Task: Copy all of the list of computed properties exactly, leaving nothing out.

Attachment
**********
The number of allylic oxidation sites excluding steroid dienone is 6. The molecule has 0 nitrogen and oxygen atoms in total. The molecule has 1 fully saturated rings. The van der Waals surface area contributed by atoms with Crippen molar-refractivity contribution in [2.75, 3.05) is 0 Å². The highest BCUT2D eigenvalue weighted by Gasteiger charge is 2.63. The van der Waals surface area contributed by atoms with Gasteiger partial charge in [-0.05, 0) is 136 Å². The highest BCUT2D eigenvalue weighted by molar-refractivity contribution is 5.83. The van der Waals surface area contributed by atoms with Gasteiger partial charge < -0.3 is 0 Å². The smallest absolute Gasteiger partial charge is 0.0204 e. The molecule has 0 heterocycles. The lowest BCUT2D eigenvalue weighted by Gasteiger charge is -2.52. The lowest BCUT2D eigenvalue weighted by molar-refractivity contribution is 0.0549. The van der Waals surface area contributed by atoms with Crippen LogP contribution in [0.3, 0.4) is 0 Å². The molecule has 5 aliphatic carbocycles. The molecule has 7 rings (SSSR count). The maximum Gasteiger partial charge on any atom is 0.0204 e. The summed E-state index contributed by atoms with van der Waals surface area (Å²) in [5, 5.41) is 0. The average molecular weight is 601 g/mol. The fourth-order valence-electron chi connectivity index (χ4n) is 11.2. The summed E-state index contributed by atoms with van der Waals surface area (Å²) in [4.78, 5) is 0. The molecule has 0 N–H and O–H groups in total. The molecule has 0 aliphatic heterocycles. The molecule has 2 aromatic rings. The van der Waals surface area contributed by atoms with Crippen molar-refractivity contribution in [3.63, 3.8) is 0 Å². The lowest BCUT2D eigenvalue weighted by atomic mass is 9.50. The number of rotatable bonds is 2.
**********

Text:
The number of allylic oxidation sites excluding steroid dienone is 6. The molecule has 0 nitrogen and oxygen atoms in total. The molecule has 1 fully saturated rings. The van der Waals surface area contributed by atoms with Crippen molar-refractivity contribution in [2.75, 3.05) is 0 Å². The highest BCUT2D eigenvalue weighted by Gasteiger charge is 2.63. The van der Waals surface area contributed by atoms with Gasteiger partial charge in [-0.05, 0) is 136 Å². The highest BCUT2D eigenvalue weighted by molar-refractivity contribution is 5.83. The van der Waals surface area contributed by atoms with Gasteiger partial charge < -0.3 is 0 Å². The smallest absolute Gasteiger partial charge is 0.0204 e. The molecule has 0 heterocycles. The lowest BCUT2D eigenvalue weighted by Gasteiger charge is -2.52. The lowest BCUT2D eigenvalue weighted by molar-refractivity contribution is 0.0549. The van der Waals surface area contributed by atoms with Crippen LogP contribution in [0.3, 0.4) is 0 Å². The molecule has 5 aliphatic carbocycles. The molecule has 7 rings (SSSR count). The maximum Gasteiger partial charge on any atom is 0.0204 e. The summed E-state index contributed by atoms with van der Waals surface area (Å²) in [5, 5.41) is 0. The average molecular weight is 601 g/mol. The fourth-order valence-electron chi connectivity index (χ4n) is 11.2. The summed E-state index contributed by atoms with van der Waals surface area (Å²) in [4.78, 5) is 0. The molecule has 0 N–H and O–H groups in total. The molecule has 0 aliphatic heterocycles. The molecule has 2 aromatic rings. The van der Waals surface area contributed by atoms with Crippen molar-refractivity contribution in [3.63, 3.8) is 0 Å². The lowest BCUT2D eigenvalue weighted by atomic mass is 9.50. The number of rotatable bonds is 2.